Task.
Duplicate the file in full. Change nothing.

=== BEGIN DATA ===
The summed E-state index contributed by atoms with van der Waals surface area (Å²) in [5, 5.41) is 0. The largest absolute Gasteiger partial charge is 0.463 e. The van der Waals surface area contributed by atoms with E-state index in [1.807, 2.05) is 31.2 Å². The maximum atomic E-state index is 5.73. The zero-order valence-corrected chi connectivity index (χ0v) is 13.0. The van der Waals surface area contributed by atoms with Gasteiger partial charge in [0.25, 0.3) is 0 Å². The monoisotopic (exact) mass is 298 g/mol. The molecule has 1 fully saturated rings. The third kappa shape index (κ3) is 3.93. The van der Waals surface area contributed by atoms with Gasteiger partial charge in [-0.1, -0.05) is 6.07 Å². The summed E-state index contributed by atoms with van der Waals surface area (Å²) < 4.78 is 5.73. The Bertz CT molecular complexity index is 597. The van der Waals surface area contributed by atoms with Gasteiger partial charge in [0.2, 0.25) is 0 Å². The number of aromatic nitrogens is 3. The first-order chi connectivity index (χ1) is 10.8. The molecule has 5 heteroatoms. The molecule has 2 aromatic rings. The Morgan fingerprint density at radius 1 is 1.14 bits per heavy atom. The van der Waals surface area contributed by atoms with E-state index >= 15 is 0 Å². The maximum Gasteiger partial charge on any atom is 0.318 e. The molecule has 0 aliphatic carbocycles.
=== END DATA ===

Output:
The summed E-state index contributed by atoms with van der Waals surface area (Å²) in [5, 5.41) is 0. The largest absolute Gasteiger partial charge is 0.463 e. The van der Waals surface area contributed by atoms with E-state index in [1.807, 2.05) is 31.2 Å². The maximum atomic E-state index is 5.73. The zero-order valence-corrected chi connectivity index (χ0v) is 13.0. The van der Waals surface area contributed by atoms with Gasteiger partial charge in [0.25, 0.3) is 0 Å². The monoisotopic (exact) mass is 298 g/mol. The molecule has 1 fully saturated rings. The third kappa shape index (κ3) is 3.93. The van der Waals surface area contributed by atoms with Gasteiger partial charge in [-0.1, -0.05) is 6.07 Å². The summed E-state index contributed by atoms with van der Waals surface area (Å²) < 4.78 is 5.73. The Bertz CT molecular complexity index is 597. The van der Waals surface area contributed by atoms with Gasteiger partial charge in [0.2, 0.25) is 0 Å². The number of aromatic nitrogens is 3. The first-order chi connectivity index (χ1) is 10.8. The molecule has 5 heteroatoms. The molecule has 2 aromatic rings. The Morgan fingerprint density at radius 1 is 1.14 bits per heavy atom. The van der Waals surface area contributed by atoms with E-state index >= 15 is 0 Å². The maximum Gasteiger partial charge on any atom is 0.318 e. The molecule has 0 aliphatic carbocycles.